All themes

"Themes" is a stream of content generated or created by both IETM staff and our members. In focus are the subjects we consider essential in the contemporary performing arts today: the relationship with the audience, EU cultural policies, diversity & inclusion, sustainability of the sector, the value of the arts in society, and the paradigms, challenges and aspirations faced by the sector in different parts of the globe.

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Josephine Baker is here cladded in a shimmering veil.
Tom Holert: A key point in both Second Skin: Josephine Baker & the Modern Surface (2011) and its accompanying essay “Shine: On Race, Glamour, and the Modern” of the same year is what you have poignantly and paradoxically called the “disappearance into appearance,” referencing the particular “shimmering, excessively ornamentalized performance” of Anna May Wong in the 1929 movie Piccadilly.
The Warwick Commission on the Future of Cultural Value has conducted a 12 month inquiry into how Britain can secure greater value from its cultural and creative assets.
The plates are shifting in America, and, unless we want to fall through the cracks into oblivion, our theatre culture needs to shift along with it. An equitable theatre that reflects the plurality and diversity of American culture is a relevant theatre.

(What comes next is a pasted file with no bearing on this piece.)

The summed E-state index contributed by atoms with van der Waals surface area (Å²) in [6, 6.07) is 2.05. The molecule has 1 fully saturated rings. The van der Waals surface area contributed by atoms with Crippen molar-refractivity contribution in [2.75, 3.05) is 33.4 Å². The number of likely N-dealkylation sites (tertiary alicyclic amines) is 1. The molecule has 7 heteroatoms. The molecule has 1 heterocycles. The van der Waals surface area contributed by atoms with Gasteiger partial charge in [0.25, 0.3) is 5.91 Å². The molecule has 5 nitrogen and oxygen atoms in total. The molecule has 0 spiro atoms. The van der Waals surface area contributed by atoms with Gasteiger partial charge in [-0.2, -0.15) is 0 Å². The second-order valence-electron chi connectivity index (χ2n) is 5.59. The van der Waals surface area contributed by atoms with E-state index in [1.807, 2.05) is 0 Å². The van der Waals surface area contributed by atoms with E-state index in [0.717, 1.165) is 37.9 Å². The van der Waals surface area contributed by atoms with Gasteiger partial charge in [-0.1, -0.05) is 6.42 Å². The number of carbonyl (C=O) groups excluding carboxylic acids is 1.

In the not too dim and distant past, the word might have elicited groans – another thing to think about, another box to tick. Responding to a variety of audience needs can be demanding especially when it has been about physical space, for example, adapting old buildings to modern day demands.
Stopgap Dance Company, Artificial Things, 2013. Dampfzentrale Bern/flickr, CC BY-NC-SA
For three weeks each August the city of Edinburgh explodes with life as it showcases the best in the arts via The Edinburgh Fringe Festival.
In this publication, the Arts Council sets out and invites the arts sector to engage with a new and different approach to diversity and equality in the arts, which we are calling the Creative Case.
Among the new approaches to the management of cultural diversity, multiculturalism became a widely popular solution early on. As any other solution, it had to be pushed forward. “The concrete benefits of multicultural citizenship include higher levels of naturalization, greater incorporation into the political system, and less violent debates about the accommodation of diversity” (Bloemrad, 2007, p. 170-171).
Why should the digital bring about ideas of progress in the theatre arts? This question opens up a rich seam of provocative and original thinking about the uses of new media in theatre, about new forms of cultural practice and artistic innovation, and about the widening purposes of the theatre's cultural project in a changing digital world. Through detailed case-studies on the work of key international theatre companies such as the Elevator Repair Service and The Mission Business, Bill Blake explores how the digital is providing new scope for how we think about the theatre, as well as how the...
In the theatre world, the desire to reach new audiences is important not only as a monetary venture, but also as a way to experiment with new ways of doing and defining theatre. Cultivating new audiences is usually part of the mission statement of any theatre, troupe, or individual artist.

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